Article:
She knows he knows.
She can't fight anymore.
It's been dawn for hours. The sun is stuck at the edge of the horizon, too exhausted to ascend to its rightful place in the sky. The heat is already oppressive, and each breath hurts worse than the last. She bends, pulling the box from its hiding spot.
One. Two. Three attempts to stand. She’s frightened he’s going to hear. Gripping tighter, she finally perches on the edge of the bed. It takes a minute to reorient herself.
The room hasn't changed. The sheets on the bed used to be her favorite but they've been washed so many times they’re beige. He pulls them up hastily every morning, not bothering to smooth the wrinkles. They’ve been used over and over again, and they look the way she feels: rumpled, used, old.
Turning her head, she stares at the charcoal vase on the boudoir. Once upon at time, it held gorgeous fresh-cut blooms, standing proudly for the world to see. Life danced with all the colors of Mother Nature’s paintbrush. Now there is only a decaying carcass, broken by Father Time’s heavy hand.
The mirror confirms her suspicion. Sallow skin is paper thin. Cheeks are hollowed. Bright cobalt eyes have dulled to shadow. She cannot recognize the person staring back at her.
She has to go before he can stop her.
Spidery fingers slide over the lid of the box, tracing the initials on it. They’re not hers. It doesn’t matter anymore.
A flash of movement causes her to freeze. He lumbers past the door and she instinctively holds her breath. He looks greyer than yesterday, if that’s possible. Grumbling and cursing, as usual, he passes her by and closes the bathroom door with more force than is necessary. She hates that it startles her still, after all this time.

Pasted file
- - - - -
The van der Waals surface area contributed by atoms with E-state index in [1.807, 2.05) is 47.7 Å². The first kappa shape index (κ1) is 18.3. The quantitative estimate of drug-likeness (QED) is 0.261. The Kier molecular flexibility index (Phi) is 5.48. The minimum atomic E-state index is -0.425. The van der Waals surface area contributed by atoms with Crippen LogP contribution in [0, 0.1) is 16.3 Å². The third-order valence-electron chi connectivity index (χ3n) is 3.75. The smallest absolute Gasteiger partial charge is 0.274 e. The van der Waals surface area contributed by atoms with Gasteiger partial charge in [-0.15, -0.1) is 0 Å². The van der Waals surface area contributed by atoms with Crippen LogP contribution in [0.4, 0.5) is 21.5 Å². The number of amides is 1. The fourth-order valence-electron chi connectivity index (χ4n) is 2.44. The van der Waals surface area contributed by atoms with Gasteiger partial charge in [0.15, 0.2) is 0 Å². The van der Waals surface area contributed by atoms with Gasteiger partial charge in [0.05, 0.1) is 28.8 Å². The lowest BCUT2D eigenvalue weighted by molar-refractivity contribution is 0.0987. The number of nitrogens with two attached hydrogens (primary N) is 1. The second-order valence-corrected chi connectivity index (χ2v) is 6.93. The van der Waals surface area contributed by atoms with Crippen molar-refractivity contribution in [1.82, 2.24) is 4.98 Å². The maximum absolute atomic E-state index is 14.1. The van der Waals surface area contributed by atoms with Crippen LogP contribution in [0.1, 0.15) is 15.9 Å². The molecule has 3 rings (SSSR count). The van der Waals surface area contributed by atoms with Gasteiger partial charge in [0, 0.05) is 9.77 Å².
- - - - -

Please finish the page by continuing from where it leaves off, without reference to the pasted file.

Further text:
While he is occupied, she opens the box and stares at its contents. She expects it to be frightening, but there is no fear when she palms the capsule. It’s the size of her thumbnail. It’s pink, for fuck’s sake. She hasn’t seen color like this in year. It sparks something inside of her that she’s forgotten how to feel…hope.
They said it wasn’t going to hurt. Like going to sleep. Except this time, she isn’t going to wake up.
She feels nothing.
She is nothing.
No more bruises. No more gasping for air. No more fighting. No more pain.
Sunlight suddenly bursts through the storm clouds. The sky is magenta, peach, violet, and gold. The hillside is dotted with a million purple flours nestled between dandelions and soft green grass. Her death bleeds color into the world, turning it from shades of grey to rays of gold.
He stands at the foot of the bed. He wants to cry, but the well has been dry for years.
She knew he knew.
He couldn’t fight anymore.
It was finally over.